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Google Analytics has many tools within its armoury

Google Analytics tools

Google Analytics top tools

Map  overlay: Analyses  visitor  data  by  continent,  country  and  city
and displays it on a map for ease of use.
Mobile traffic: Measures the impact of your mobile site or applications so that you can ensure they are working to optimum effect.
Social  reports: Tracks  the  impact  of  your  social  media  alongside
your web activity to deliver an overview of the performance of
your digital data.

Traffic sources: Allows you to understand where your site traffic is
coming  from.  Google  Analytics  breaks  this  down  by  referrals,
direct traffic, organic keyword searches and custom campaigns.
E-commerce reporting: Enables you to identify your key sellers if
you  are  a  product-based  business.  You  will  see  what  sells  and
the number of steps it takes to make a purchase.

Goal flow: Google talks about your business objectives in terms of
“goals”.  Your  goal  flow  demonstrates  the  customers’  journey
through  your  site  from  entry  to  objective  –  whether  that  be  a
purchase or an action. Goal Flow will also show you if and where
they get stuck and where they leave. This allows you to make any
necessary adjustments to your site.
Google uses Analytics in conjunction with its other products which,
they say, will make your web presence more effective.
AdSense: If you allow third party relevant ads to be placed on your
site, Google Analytics can include AdSense to understand where
to display ads on your site to best effect.
AdWords: Google Analytics can import your AdWords data to show
your visitors’ journey after the point that they click on your ad.
Google AdWords is a paid-for service. The integration with Analytics  will  enable  you  to  interpret  the  effectiveness  of  your AdWord campaign.

Insert Google Analytics JavaScript into your pages
In the last step, Google provided some code. You must include this
code on every page that you want to be tracked. For most sites, it is
a case of inserting the code into the HTML of your page and templates. Other sites may have different ways of doing this, but they should have bespoke instructions.
Once you have uploaded the pages back to your site, you can begin
tracking information, although it may take a 24-hour cycle to collect
something to analyse.

Get an overview of your site performance
Go to Website Profiles and click on View Reports to take you to your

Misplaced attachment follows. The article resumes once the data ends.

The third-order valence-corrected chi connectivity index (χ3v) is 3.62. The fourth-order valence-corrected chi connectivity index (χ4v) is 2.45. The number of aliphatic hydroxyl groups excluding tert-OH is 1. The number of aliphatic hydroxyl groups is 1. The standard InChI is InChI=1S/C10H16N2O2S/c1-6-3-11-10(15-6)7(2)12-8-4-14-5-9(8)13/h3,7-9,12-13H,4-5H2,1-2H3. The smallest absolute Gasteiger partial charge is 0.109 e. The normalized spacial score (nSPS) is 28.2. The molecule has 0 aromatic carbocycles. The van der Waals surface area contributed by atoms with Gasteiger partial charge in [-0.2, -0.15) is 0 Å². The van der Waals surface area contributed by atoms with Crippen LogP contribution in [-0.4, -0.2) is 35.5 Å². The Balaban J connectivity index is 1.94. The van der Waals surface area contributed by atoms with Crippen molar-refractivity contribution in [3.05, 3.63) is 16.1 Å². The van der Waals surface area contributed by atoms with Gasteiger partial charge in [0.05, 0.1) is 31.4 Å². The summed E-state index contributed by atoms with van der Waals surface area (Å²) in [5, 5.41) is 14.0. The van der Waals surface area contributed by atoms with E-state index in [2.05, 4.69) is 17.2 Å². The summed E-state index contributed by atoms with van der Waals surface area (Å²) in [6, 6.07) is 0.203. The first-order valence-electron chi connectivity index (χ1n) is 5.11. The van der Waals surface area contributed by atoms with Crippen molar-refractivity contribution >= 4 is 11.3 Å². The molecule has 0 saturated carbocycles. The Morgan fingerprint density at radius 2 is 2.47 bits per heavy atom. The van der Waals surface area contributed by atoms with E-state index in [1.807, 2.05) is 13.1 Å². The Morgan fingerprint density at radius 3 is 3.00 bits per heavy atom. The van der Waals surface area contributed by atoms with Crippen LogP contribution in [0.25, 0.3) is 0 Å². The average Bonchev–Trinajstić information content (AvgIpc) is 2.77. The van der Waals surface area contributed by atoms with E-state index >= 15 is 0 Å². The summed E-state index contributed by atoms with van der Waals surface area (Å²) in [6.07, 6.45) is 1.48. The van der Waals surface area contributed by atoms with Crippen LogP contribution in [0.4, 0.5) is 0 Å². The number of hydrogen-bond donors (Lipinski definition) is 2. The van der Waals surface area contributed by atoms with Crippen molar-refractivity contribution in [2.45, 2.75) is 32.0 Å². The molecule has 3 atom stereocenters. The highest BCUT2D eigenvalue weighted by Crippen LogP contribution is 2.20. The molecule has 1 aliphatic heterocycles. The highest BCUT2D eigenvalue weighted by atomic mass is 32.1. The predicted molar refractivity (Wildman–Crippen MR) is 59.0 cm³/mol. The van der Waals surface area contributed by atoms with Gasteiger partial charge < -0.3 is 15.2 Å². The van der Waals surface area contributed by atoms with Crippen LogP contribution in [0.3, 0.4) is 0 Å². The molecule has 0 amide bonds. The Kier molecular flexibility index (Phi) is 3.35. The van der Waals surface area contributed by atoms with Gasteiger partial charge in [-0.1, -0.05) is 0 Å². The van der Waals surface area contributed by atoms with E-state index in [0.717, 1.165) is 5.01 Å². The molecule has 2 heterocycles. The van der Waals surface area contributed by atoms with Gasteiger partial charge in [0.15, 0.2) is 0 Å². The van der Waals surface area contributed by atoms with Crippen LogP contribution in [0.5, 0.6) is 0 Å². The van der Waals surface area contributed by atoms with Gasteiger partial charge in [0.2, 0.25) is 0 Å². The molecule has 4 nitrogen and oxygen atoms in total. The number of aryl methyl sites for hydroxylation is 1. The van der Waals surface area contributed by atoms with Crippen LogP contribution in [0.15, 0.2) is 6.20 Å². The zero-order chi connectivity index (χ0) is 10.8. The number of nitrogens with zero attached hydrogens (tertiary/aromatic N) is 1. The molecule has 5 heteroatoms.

Dashboard. The top of the page is given over to a graphic showing.

See how your site is performing daily and hourly
If you want to understand the ebb and flow of traffic to your site
you can do this using the Visitors functionality. You can view Hourly
data to show how your site is performing at certain times of the day.
See where your traffic comes from
Below the main graphic on your Dashboard, you will see your site’s
top five most-accessed pages. You can click on these, then click on
Landing Page Optimization and Entrance Sources to access a table
of  visitor  sources,  page  views,  unique  page  views  (non-returning
visitors), Time on Page, Bounce Rate and % Exit.

Small and mid-sized businesses have access to a world-class analytics tool that can help
drive their continuous improvement  process. Larger organizations that have traditionally spent six figures on a web analytics tool are migrating to Google Analytics because
it provides 90% of all the reporting and analysis functionality that their organizations
need. They can save tremendous amounts of money and reallocate those funds to skilled analysts who can help make the data actionable.

Google Analytics uses a common data collection technique called page tags. A page tag
is a small piece of JavaScript that you must place on all the website pages you want to
track. We affectionately call this code the Google Analytics Tracking Code, or GATC
for short. If you do not place the code on a page, Google Analytics will not track that
page.

 

The mobile tracking code

The Google Analytics tracking code relies on JavaScript and cookies to collect visitor
data. While some mobile devices support these technologies, like iPhones and Androidpowered phones, there is a huge ecosystem of mobile devices that do not support eitherof these technologies. Google Analytics therefore needs a different way to collect data
for visitors using a device that does not support cookies and JavaScript. Thus was born
the mobile tracking code.


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